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As the Devil, Christ's ancient adversary, is a liar and the Mss. Emfather of lying, even so hath he stirred up his servants and man. Coll.

mb, members to persecute Christ and his true word and religion mss. with lying: which he ceaseth not to do most earnestly at this C.C.C.C.

cv. p. 321. present time. For as a prince of most famous memory, King Harl

. ColHenry VIII, seeing the great abuses of the Latin mass, lect. 417.

[2 This Declaration is printed from a manuscript copy in the Library of Emmanuel College, Cambridge, as being, on the whole, the best authority. The copies published by the English exiles 1557, by Coverdale, and by Foxe, differ much from each other. That of Foxe approaches the nearest to the manuscript here used.]

6 [There can be no doubt that this Declaration was the “ seditious "bill” referred to in the following minute from the Council Book. On the 8th of September, 1553, “ Thomas Archbishop of Canterbury ap“ peared before the lords, as he was the day before appointed. After

long and serious debating of his offence by the whole board, it was “ thought convenient that as well for the treason committed by him “ against the Queen's Majesty, as for the aggravating of the same his “ offence, by spreading about seditious bills moving tumults to the dis

quietness of the present state, he should be committed to the Tower, " there to remain and be referred to justice, or further ordered as “shall stand with the Queen's pleasure.” Extracts from the Proceedings of the Privy Council, printed in Archæologia, vol. xviii. p. 175. According to Foxe, the Declaration was circulated in London on the 7th of September; according to Burnet's Latin copy, it was “lecta “ publice in vico mercatorum ab amico qui clam autographum surripuerat, 5 Septemb. anno Dom. 1553.” See Preface.] VOL. JY.


the Martyrs.

&c. vol. iii. p. 94.

&c. edit.

Acta Dis



Coverdale, reformed some things in his time; and after, our Sovereign Letters of Lord King Edward VI. took the same wholly away for the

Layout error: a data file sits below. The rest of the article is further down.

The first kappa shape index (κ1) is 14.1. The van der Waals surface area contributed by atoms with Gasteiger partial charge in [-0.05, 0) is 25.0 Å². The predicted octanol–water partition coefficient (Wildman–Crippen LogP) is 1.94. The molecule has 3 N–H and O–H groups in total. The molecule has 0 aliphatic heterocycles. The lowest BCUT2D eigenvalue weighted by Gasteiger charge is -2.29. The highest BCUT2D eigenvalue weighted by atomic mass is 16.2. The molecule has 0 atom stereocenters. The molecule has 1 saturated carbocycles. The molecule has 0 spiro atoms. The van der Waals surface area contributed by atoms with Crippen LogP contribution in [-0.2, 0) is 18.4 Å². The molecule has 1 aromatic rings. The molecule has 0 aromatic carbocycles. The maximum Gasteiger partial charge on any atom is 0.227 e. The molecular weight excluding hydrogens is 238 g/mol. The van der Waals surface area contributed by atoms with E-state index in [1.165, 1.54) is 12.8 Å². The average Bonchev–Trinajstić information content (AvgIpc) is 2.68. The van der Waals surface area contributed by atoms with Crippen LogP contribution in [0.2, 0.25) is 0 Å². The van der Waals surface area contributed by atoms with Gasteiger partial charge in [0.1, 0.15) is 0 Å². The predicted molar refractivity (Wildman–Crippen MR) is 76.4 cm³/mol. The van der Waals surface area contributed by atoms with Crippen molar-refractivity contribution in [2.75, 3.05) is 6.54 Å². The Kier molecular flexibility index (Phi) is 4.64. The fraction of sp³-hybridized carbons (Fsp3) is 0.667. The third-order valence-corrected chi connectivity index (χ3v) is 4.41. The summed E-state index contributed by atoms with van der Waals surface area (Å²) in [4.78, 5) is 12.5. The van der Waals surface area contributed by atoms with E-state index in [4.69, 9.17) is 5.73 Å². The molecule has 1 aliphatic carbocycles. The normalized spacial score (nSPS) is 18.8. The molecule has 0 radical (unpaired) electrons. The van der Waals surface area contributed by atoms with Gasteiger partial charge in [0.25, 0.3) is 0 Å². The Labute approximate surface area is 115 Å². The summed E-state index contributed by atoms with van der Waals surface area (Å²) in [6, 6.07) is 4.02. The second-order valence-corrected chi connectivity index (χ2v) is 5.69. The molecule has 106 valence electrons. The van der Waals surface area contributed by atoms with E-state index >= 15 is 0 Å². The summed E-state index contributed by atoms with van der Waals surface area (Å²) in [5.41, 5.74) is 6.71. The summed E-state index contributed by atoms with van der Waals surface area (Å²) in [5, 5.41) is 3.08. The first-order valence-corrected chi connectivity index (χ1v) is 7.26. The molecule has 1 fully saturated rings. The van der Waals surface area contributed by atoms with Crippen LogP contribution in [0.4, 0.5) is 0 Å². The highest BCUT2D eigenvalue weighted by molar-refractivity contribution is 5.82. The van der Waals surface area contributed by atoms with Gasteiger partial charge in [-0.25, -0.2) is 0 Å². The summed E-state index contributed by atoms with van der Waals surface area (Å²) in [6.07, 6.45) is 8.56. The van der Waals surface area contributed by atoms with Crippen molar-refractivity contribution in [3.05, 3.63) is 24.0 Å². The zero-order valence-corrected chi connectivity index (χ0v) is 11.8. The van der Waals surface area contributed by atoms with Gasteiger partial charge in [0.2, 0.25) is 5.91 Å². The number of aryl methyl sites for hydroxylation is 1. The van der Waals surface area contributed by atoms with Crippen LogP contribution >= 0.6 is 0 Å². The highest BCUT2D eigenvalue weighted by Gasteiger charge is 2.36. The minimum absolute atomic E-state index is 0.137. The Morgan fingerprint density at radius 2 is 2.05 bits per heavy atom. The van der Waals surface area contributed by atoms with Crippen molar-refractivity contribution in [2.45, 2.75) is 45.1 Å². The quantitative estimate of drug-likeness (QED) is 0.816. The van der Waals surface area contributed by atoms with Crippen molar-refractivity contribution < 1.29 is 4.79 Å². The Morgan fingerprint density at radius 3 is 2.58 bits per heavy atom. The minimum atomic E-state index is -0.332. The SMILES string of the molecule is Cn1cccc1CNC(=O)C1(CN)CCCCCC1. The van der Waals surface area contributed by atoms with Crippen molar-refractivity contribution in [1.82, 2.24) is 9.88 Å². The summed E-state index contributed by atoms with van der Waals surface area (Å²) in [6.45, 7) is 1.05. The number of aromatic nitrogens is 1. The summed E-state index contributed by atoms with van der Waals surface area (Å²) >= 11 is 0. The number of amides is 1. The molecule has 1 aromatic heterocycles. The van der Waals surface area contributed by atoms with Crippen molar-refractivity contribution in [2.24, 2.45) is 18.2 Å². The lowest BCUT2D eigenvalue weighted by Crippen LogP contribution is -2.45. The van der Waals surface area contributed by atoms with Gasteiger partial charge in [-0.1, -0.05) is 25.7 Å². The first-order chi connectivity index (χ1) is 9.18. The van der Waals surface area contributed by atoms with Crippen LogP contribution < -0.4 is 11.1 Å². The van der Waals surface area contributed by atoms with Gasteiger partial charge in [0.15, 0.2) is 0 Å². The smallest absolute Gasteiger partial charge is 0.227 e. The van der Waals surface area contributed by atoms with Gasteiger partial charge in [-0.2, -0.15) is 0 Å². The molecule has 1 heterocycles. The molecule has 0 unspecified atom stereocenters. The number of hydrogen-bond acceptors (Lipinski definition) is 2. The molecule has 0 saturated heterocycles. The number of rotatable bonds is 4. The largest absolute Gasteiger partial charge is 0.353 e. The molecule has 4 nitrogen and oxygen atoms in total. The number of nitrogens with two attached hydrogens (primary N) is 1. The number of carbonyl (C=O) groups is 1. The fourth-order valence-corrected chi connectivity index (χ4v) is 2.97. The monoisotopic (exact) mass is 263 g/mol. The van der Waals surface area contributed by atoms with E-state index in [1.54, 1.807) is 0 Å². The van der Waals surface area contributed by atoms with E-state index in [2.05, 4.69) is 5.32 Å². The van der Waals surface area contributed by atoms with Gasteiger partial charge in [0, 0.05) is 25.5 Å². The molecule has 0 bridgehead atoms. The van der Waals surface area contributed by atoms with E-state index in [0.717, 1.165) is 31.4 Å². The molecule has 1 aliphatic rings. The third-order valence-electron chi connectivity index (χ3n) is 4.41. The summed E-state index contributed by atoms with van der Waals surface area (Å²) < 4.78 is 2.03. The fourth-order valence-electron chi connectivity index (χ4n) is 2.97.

great and manifold errors and abuses of the same, and restored Foxe, Acts, in the place thereof Christ's holy Supper according to Christ's

own institution, and as the Apostles used the same in the priCranmer's mitive Church in the beginning: so the Devil goeth about Answer,

now by lying to overthrow the Lord's holy Supper again, 1580.

and to restore his late satisfactory masses, a thing of his own Strype, Cranmer,

invention and device. And to bring the same more easily P. 305.

to pass, some have abused the name of me, Thomas Archputationis bishop of Canterbury, bruiting abroad, that I have set up Londinen- the mass again at Canterbury, and that I offered to say edita a Va-mass at the burial of our late Sovereign Prince King Ed

ward, and also that I offered to say mass before the Queen's Pollano,

Highness, and at Paul's Church, and I wot not where. And Burn. Ref: although I have been well exercised these twenty years to B. ii. No. 8. suffer and bear evil reports and lies, and have not been

much grieved thereat, but have borne all things quietly ; yet untrue reports to the hinderance of God's truth in wise to be tolerated and suffered. Wherefore these be to sig. nify to the world, that it was not I that did set up

the mass at Canterbury, but it was a false, flattering, lying, and dissimuling monk d, which caused mass to be set up there without mine advice or counsel. Reddat illi Dominus in die illo.

And as for offering myself to say mass before the Queen's Highness or in any other place, I never did, as her Grace right well knoweth. Nor no man can say to the contrary, and speak truth, that there is any thing in the Communion set out by the most godly and innocent Prince King Edward VI. in his high court of Parliament, but that it is conformable to the order which our Saviour Christ did observe and command to be observed, and which his Apostles and the primitive Church used many years. Whereas the



[Foxe reads “his Latin,” which is supported by the Latin version in Burnet.]

d [“ Whom the Archbishop afterward named to be Thornton.” Foxe, Acts, &c. 1st edit. p. 1478.]